Dorian Mode Explained

Before starting on this post, it is worth reading through this post to be brought up to speed on the basics of the music theory that underpins modal playing & composition.

To create a modal chord progression in the Dorian mode, which is Mode II, the II chord from the harmonized Major Scale now has to be heard as the ‘home’ chord. We now give the II chord a more prominent place in the progression to mark it as ‘home’. As explained, my preferred way to do this is to give the II chord a whole bar at the start of the progression and use a second bar of 2 chords for which I play half of that bar each – not a rule but a nice easy foot in the door to experimenting with these new sounds.

This is a process I like to follow, and will do so throughout this series of posts, to offer up a basic understanding of modal theory and compliment this with some chord theory and melodic improvisation/composition. Once the basic composition or bed has been set, we can play the notes of the Dorian mode melodically (remember my advice in the last post about chord tones and complimentary melody notes)

Dorian Mode Explained

The intervals that hit our ear to form the Dorian mode are –

Root Note (A)

Major 2nd (B)

Minor 3rd (C)

Perfect 4th (D)

Perfect 5th (E)

Major 6th (F#)

Minor 7th (G)

This mode is best described as a minor sounding scale with a Major 6th. This makes it less dark sounding than both the Phrygian & Aeolian modes (the 3rd & 6th modes respectively) and the combination of a minor sound with the less dark major 6th interval makes it an exotic scale choice over a minor chord backing.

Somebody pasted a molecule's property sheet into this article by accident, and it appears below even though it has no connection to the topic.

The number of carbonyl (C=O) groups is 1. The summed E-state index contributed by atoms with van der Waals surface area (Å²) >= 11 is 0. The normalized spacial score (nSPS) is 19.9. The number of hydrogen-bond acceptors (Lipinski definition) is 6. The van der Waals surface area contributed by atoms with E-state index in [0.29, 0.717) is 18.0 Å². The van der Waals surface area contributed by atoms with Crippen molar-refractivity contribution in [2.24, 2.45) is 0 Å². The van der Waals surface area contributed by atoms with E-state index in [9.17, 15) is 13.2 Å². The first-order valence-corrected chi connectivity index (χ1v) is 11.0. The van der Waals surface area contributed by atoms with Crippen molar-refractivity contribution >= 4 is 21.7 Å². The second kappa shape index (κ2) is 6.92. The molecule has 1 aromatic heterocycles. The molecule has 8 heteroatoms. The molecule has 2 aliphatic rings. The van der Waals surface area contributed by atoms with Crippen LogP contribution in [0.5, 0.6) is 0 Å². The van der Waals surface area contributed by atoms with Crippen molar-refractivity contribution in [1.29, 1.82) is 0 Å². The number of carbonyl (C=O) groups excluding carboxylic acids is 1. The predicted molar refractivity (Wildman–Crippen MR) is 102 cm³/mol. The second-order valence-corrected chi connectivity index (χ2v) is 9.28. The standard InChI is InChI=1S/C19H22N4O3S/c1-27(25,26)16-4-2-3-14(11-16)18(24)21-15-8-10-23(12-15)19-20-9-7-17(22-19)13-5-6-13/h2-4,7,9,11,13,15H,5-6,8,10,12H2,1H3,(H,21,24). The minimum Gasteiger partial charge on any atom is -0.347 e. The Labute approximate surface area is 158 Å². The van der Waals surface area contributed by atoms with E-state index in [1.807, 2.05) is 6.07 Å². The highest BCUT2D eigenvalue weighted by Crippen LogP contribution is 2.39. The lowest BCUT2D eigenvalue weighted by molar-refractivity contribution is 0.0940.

Here are a few chord progressions using the Dorian mode and the above basic chord progression building process –

Chord Progression 1

Am7       |C  / D

The dorian mode is suited to many styles of music. I will stick to my own genre but it is worth experimenting with some different styles, in particular, samba & salsa music

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Chord Progression 2

Riff

A riff based idea bringing more notes into the pool to present our dorian sound. I see this as a way of making the already tasty sound even more sophisticated and original

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Chord Progression 3

 Am7         | Am7 / Bm7

And now to contrast the previous attempt at a more ambitious sound with a straightforward dorian chord progression, not clichéd but more of a safe, obvious dorian sound

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